If you’re not familiar with Swagger check it out. It’s very useful for starting microservices quickly or generate documentations for you API automatically.

    Go to slides

  • Slides from my talk: Working with Arrays and Objects in modern JavaScript

    Here are my slides my talk that I gave in BayNode Meetup about Object and Array objects in ES5 and ES6.

    Go to slides

  • Compare NSDate instance with ease in Swift

    To make it easy comparing two NSDate instances in Swift we can overload <=, >=, >, < and == operators with NSDate types on left and right hand sides of overloading functions. timeIntervalSince1970 is a safe measure for comparing most dates. I used timeIntervalSince1970 to make the decision if two dates are equal, less or greater.

    func <=(lhs: NSDate, rhs: NSDate) -> Bool {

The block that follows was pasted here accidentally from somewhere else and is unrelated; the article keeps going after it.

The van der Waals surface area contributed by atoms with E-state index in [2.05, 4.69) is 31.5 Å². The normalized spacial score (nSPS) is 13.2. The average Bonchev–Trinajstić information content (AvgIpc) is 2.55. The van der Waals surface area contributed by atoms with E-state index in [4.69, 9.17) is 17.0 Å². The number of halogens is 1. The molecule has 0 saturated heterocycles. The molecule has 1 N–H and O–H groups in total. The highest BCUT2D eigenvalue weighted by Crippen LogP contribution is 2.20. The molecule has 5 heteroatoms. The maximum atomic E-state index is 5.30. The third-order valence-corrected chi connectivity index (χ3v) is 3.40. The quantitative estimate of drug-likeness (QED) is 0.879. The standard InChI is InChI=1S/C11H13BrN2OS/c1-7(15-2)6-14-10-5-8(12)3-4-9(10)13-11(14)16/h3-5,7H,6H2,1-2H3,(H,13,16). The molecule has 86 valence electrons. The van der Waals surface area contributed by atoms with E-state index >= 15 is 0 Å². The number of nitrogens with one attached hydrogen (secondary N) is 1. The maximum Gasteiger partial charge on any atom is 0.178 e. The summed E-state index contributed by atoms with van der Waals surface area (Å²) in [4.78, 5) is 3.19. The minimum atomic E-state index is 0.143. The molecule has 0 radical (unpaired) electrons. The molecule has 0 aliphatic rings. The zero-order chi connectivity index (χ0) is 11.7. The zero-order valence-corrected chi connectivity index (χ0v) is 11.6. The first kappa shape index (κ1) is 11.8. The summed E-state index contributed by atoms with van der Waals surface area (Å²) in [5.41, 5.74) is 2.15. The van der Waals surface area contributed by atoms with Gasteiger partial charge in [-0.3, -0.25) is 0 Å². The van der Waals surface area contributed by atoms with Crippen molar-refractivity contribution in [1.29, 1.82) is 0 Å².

return lhs.timeIntervalSince1970 <= rhs.timeIntervalSince1970
    func >=(lhs: NSDate, rhs: NSDate) -> Bool {
        return lhs.timeIntervalSince1970 >= rhs.timeIntervalSince1970
    func >(lhs: NSDate, rhs: NSDate) -> Bool {
        return lhs.timeIntervalSince1970 > rhs.timeIntervalSince1970
    func <(lhs: NSDate, rhs: NSDate) -> Bool {
        return lhs.timeIntervalSince1970 < rhs.timeIntervalSince1970
    func ==(lhs: NSDate, rhs: NSDate) -> Bool {
        return lhs.timeIntervalSince1970 == rhs.timeIntervalSince1970

    Note that operator overloading declarations should be placed in global context. I highly recommend documenting this behavior in your developer guide documents.

    With those operator overloading declarations in place, now we can compare dates with ease:

    let date0 = NSDate(timeIntervalSince1970: 0)